Thursday 6 December 2012

Working in Montréal today --tax the bastards!

Good morning folks,

I will be working in Montréal today, and a heads up -next week I will be in Ottawa on Wednesday instead of Thursday as I will be taking Thursday and Friday to help my grandson Ethan celebrate his 1st birthday!

Ever hear of a movie named Recoil?  I hadn't before last week.  What I also don't known is what the movie is valued at.  But I do know that the owners of the film pay no continuing taxes on the simple ownership of it.  You may think to yourself, "That seems fair, I don't pay continuing taxes on the simple ownership of my sofa either."

I live in Mississauga.  I pay property tax in Mississauga. 24% of my property tax pays for education, I'm good with that, an educated population benefits us all.  And around 18% of my property tax pays for police services.  I'm also good with that.  I have property, the city taxes me, and they provide some muscle to protect my real property and the people that may live in it, and the articles that I may store in it.

That's the way police services are suppose to work.  The more real property that exists to tax, this includes houses, apartment buildings, office buildings, shops, car dealers, theatres, and donut shops.  More of those, and you have more cops.  Less and you have less.  That's why out where Don lives in a rural area, there just are not many cops driving around trying to figure out where to buy a donut.  Like cops, donut shops exist where the people are.

Now just in case you missed it, above I also included protection of the articles that I may store at my real property.  But what if my articles had no substance, took no space, and I could store an infinite number of these articles in my garage?


Yeah, work with me here.  I think I pay around $4.5k annually in property tax, so around $820 a year available for my local police department to give me assistance.  It is Sharlene and I living in the house, have a few-three cars, a couple bicycles, too many TVs that can be justified, a pool, some furniture and a cute dog that Dennis claims is too small to be a dog.  $820 is a pretty good deal for the commensurate level of protection.

I called the police the other evening to come to one of my neighbours' house and two cops showed up with two cruisers within a few minutes, and remedied my particular concern.  Good job.

But what if I was running a movie distribution business out of my house, and had $4 billion in Intellectual Property on a few hard drives?  That would be fairly easy to do, IP takes no real space, occupies no real property.   What if I published that IP where any and all persons could see it, hear it, and make copies?

And I wanted the cops to stop them? Whining that my delivery mechanism doesn't stop people from watching without paying me, would my $820 go very far? No, it wouldn't, if the cops helped me, they would use up $ that came from my neighbours, and their neighbours and also from you.

You probably see where this is going and you may be formulating an argument that if I am successful with my film business, I will make a profit and need to pay taxes on that profit.  Sure, but two flaws with that. Property taxes pay for cops, not income tax.  Second, have you ever heard of a film making a profit?  Never happens, that's why actors negotiate on the box office sales, not the profit after expenses, and why should the legitimate protection of property be tied to the profitability?  The city is not burdened with proving that I can make a profit on my house, rather they declare a value and tax me. Period.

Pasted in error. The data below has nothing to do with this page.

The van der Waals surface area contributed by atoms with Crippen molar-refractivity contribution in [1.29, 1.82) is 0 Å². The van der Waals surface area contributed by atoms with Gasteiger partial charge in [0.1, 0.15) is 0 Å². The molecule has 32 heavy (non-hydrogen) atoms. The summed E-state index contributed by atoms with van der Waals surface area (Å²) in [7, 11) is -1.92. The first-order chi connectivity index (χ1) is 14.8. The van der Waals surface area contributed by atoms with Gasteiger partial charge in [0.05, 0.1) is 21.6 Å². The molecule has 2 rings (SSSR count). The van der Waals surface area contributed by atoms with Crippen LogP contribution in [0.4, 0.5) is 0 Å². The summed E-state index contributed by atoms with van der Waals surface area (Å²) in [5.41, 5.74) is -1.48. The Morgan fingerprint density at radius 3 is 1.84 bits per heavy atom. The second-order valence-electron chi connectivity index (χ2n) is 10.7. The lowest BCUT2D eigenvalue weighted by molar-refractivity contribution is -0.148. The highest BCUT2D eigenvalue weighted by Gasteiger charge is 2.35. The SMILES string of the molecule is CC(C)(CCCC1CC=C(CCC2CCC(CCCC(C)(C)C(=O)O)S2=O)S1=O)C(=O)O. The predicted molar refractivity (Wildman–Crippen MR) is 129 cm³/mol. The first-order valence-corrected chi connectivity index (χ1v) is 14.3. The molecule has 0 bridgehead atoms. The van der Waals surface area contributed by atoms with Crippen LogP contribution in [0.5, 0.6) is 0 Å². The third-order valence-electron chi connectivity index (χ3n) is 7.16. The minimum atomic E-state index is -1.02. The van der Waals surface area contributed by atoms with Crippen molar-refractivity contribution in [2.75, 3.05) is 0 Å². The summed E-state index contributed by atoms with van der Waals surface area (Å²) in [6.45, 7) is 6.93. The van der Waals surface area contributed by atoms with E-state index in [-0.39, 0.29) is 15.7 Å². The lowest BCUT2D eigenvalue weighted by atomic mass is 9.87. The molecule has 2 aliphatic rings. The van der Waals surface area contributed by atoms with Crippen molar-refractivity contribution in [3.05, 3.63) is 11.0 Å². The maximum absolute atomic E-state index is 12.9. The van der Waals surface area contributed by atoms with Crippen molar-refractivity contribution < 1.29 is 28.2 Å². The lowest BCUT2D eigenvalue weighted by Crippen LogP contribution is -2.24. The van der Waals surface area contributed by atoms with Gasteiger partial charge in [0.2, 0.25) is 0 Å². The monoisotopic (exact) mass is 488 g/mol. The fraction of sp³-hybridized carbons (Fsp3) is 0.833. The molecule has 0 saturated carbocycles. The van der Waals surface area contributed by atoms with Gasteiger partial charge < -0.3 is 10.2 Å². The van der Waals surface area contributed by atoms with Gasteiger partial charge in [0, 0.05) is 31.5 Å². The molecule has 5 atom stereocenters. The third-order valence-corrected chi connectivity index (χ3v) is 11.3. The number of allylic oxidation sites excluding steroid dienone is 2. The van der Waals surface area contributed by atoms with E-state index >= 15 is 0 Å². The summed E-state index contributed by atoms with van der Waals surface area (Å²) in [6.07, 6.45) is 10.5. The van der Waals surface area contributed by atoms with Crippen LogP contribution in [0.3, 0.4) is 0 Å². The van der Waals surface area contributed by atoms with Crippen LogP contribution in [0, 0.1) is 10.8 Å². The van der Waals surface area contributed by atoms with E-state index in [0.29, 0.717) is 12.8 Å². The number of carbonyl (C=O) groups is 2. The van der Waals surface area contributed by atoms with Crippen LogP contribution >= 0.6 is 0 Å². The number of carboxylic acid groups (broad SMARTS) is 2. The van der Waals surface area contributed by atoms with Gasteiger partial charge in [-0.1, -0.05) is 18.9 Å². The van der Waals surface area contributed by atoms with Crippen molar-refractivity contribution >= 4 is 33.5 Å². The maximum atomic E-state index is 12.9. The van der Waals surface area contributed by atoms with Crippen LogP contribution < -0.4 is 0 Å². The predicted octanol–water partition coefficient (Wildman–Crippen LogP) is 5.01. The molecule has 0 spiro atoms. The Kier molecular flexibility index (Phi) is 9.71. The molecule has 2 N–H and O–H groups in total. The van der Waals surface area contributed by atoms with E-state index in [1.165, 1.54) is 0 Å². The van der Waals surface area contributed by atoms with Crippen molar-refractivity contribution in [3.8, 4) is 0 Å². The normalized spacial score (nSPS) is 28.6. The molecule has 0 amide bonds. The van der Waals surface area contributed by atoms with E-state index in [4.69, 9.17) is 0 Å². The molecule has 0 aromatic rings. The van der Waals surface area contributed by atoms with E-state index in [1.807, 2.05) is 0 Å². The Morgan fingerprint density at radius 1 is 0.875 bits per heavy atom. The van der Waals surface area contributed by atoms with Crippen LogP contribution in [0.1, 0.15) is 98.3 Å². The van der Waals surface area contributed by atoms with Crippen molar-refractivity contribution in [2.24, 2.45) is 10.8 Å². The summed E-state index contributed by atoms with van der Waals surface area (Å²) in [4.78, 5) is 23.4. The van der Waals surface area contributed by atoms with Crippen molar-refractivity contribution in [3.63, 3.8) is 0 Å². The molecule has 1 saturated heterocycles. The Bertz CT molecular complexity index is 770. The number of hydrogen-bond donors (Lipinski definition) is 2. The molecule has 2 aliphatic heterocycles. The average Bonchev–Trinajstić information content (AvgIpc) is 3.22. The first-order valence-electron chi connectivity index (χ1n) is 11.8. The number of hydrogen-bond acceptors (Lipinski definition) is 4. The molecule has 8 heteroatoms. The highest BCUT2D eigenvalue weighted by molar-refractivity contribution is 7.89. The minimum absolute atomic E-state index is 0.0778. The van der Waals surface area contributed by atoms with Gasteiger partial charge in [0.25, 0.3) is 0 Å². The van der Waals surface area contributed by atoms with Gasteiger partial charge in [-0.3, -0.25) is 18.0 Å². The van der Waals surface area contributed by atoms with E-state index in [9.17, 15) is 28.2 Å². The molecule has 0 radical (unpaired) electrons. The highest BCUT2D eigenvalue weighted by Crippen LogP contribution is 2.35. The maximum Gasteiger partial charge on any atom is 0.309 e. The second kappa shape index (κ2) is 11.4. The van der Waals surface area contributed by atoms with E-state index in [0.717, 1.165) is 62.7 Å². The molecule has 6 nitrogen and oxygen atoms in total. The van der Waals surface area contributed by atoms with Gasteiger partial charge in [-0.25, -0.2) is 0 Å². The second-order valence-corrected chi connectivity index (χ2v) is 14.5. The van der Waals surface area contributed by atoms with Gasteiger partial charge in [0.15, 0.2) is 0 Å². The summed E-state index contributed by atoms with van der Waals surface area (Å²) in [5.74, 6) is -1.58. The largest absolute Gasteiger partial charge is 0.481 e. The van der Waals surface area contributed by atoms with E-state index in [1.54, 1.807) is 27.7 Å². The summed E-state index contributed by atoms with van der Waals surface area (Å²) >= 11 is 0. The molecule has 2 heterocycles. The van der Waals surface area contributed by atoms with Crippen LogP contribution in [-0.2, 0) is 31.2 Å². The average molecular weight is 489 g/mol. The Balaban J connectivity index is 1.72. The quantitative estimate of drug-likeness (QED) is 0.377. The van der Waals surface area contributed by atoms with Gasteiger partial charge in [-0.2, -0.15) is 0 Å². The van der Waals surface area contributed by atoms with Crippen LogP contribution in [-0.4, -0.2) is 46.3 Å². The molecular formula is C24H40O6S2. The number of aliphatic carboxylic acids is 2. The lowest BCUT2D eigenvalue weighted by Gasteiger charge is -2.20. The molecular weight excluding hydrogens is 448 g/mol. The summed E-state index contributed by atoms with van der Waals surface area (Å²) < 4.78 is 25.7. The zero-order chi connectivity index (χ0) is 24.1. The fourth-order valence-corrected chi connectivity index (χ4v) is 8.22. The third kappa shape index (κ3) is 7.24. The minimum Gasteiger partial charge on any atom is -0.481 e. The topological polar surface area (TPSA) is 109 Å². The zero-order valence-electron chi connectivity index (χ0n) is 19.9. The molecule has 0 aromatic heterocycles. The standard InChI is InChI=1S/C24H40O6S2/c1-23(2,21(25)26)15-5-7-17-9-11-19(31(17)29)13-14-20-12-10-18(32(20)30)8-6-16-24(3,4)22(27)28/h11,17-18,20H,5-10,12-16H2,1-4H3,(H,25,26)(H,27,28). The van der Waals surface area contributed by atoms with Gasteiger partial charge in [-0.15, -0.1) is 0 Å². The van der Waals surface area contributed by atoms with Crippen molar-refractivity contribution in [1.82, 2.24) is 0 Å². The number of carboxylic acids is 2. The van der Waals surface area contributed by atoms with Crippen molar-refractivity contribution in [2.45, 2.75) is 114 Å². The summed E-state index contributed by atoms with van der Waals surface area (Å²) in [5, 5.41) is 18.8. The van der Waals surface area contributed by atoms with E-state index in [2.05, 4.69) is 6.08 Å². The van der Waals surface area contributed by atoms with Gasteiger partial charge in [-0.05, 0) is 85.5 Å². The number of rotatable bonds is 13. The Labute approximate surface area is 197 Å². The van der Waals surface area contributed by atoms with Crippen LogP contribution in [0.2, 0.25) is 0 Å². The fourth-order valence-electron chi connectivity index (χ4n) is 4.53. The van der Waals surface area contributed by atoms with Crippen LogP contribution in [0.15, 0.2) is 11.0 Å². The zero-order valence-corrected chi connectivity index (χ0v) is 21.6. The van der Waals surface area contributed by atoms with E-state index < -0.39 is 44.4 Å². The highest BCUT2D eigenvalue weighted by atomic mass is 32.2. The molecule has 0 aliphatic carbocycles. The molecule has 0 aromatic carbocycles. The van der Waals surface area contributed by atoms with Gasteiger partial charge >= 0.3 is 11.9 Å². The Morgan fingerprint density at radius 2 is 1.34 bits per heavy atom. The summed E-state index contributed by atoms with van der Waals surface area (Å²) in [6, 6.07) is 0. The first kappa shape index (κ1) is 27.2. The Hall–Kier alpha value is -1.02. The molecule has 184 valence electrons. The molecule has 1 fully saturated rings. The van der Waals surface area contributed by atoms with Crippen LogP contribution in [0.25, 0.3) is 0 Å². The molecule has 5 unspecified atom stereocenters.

We have moved copyright enforcement to our criminal courts and police.  Now we have cops that need to worry about protecting Louis Vuitton's design and Lucas Film's images of C3PO, but we don't tax these things as real property and while the Vuitton office is in a building that does have property tax, that building is filled with desks computers and sofas that also need police protection, effectively 'using up' the protection associated with the building's property tax --moreover, that property tax doesn't make its way to Mayor Hazel's finest.

Let's change the tune here, let's tax IP as real property.  If we don't, then your taxes will need to increase in order to pay for the police to protect interests of those that quite frankly already are much more wealthy than you or I.  Either that or watch the police protection of your property diminish, your real property, your family, your articles will suffer.

Let's go back to the film Recoil, what is it worth?  I really have no idea, did a quick search before the flight took off but could not come up with a formula, and this captain just stated that we have started our descent into YUL, do we look at its revenue potential, what it cost to make.. ? Lets say it's worth $1,000,000 (it was a made-for-video movie after all), let's tax it as real property, if the owners would like to cough up 1-5% for each film that they have, each and every year, in every jurisdiction that they seek protection, a 1% property tax on all IP, 1% on the value of Louis Vuitton's purse designs, 1% of the value of Sony's music collection to Canadian authorities, I would be happy to provide a commensurate level of policing for them.

Yes EACH,ALL movies that they have (unless they release it to the public domain), we don't get to pick and choose to pay tax on real property, can't tell city hall, no don't tax that house, I promise not to call the cops.  How about our gov't consider that instead of asking you the tax paying citizens to provide the protection?

Have a good day.